People who have met with new Warriors owner Joe Lacob have described him as an out of the box thinker. Which is pretty much a cliché statement in and of itself at this point, but we’ll go with it.
Because it sounds like he is close to doing something very out of the box, according to David Aldridge at NBA.com.
At Golden State, ABC/ESPN analyst Mark Jackson is in the lead, according to a league source, having interviewed twice, the second time with owner Joe Lacob. Lacob has also conducted interviews with Spurs assistant coach Mike Budenholzer and was believed to have conducted the Malone interview Sunday. Those two trail Jackson at the moment. But former Lakers assistant and Oakland native Brian Shaw and Celtics assistant Lawrence Frank, though trailing the others, are not out of the mix. Shaw has yet to get a first interview set up by Golden State. Normally that would be telling, but Shaw’s camp is allowing for the possibility that the Harvard MBA educated-Lacob, a creature of venture capital and Silicon Valley, may think differently and may have a more unorthodox method to his coaching search madness than the norm.
Will Jackson make a good coach? Who knows, because he has never coached. Anywhere. Not as a head coach, not as an assistant. We could try to figure out what kind of coach he would be from his color commentary (at one point during Game 3 he said the Mavs need to not let Dwyane Wade shoot open jumpers and make him drive, that might be a red flag) but really that’s not fair. Being an announcer and a coach are two very different things.
Which is the point. But Golden State may run an experiment.
Tony Parker revealed a plan nearly two years ago to play until he’s 38.
Coming off his worst season since his rookie year, the Spurs point guard is sticking to that goal.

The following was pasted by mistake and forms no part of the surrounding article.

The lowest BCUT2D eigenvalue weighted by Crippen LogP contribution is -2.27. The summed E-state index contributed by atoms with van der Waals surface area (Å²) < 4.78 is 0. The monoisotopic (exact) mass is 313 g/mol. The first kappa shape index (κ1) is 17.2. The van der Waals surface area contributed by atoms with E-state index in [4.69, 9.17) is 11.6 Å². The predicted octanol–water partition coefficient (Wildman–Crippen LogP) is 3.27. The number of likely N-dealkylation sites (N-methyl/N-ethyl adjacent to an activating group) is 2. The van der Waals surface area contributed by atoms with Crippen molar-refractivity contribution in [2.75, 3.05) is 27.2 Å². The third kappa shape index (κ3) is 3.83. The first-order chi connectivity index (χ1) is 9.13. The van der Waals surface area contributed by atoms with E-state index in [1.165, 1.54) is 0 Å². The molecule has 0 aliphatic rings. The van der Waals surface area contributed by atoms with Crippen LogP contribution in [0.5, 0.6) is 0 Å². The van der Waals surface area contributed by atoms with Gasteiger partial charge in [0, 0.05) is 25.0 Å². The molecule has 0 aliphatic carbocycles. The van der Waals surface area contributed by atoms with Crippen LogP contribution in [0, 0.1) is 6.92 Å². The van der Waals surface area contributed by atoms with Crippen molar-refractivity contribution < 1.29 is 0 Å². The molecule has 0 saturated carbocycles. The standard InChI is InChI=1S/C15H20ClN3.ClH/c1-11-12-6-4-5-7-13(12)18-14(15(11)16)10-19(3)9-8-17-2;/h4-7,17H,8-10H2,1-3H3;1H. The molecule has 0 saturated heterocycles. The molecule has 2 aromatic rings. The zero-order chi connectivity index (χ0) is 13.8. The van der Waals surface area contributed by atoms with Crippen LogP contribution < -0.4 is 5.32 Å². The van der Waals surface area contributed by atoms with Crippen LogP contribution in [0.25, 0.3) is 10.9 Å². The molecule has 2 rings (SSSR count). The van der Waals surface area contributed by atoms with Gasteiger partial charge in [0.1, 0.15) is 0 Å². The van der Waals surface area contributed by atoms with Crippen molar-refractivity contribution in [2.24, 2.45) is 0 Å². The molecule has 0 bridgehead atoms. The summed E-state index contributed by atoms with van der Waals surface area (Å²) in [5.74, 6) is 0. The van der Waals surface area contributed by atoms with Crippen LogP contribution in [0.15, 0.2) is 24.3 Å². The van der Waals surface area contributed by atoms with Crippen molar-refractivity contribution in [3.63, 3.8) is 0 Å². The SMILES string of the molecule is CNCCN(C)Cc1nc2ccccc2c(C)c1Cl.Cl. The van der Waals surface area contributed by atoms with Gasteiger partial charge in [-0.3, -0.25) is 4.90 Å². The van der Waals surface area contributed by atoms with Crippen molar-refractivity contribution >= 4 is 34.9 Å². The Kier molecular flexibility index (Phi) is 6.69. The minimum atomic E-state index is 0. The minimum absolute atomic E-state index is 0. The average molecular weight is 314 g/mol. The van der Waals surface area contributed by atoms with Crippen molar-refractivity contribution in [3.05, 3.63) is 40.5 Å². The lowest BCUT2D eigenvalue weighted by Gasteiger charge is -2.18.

Parker, via Marc J. Spears of Yahoo Sports:
“The Spurs know I want to play until I’m 38,” Parker told Yahoo Sports in a recent phone interview. “That will be 20 seasons for me. That’s my goal. This year is No. 15. And if I’m lucky enough and I’m healthy, hopefully I can play 20 seasons and then I’ll be ready to retire.”
That seems pretty ambitious, no matter how you handle the conflicting math. (Parker is 33. If he plays 20 seasons, he’ll spend most of his final season at age 39 and turn 40 during the playoffs.)
Parker is already showing signs of slippage. Many of his key numbers were down last season, including ESPN’s real-plus minus, where he quietly slipped from 12th to 67th among point guards.
But Gregg Popovich is very liberal with resting his players, and Parker won’t have to carry too much of the load. Tim Duncan and Manu Ginobili will probably retire before Parker, but the Spurs will still have Kawhi Leonard and LaMarcus Aldridge.
I wouldn’t count on it, but it’s possible Parker lasts that long.
The Pelicans starting center, Omer Asik, is injured.
Their backup center, Alexis Ajinca, is injured.
Enter Greg Smith.
Scott Kushner of The Advocate:
Smith was part of the Rockets’ 2012-13 rotation, but otherwise, he has seen limited minutes in his four-year career with Houston and Dallas. In that small sample, he has looked alright. The 6-foot-10 24-year-old uses his big frame and massive hands to catch passes and finish efficiently near the rim. He has also become more disciplined defensively.
I wouldn’t be surprised if he makes the regular-season roster behind the 13 Pelicans with guaranteed salaries.
But it’s also possible New Orleans signed him just an extra preseason body. That’d beat relying too heavily on the aging Kendrick Perkins and undersized Jeff Adrien at center. Anthony Davis is the Pelicans’ best option at center with Asik and Ajinca sidelined (and maybe even with them healthy), but the biggest drawback to playing him there is the injury risk. If Davis is going to deal with the banging at center, might as well save it for games that count.
Still, even New Orleans plans to keep Smith only through the preseason, this at least gives him a chance to impress.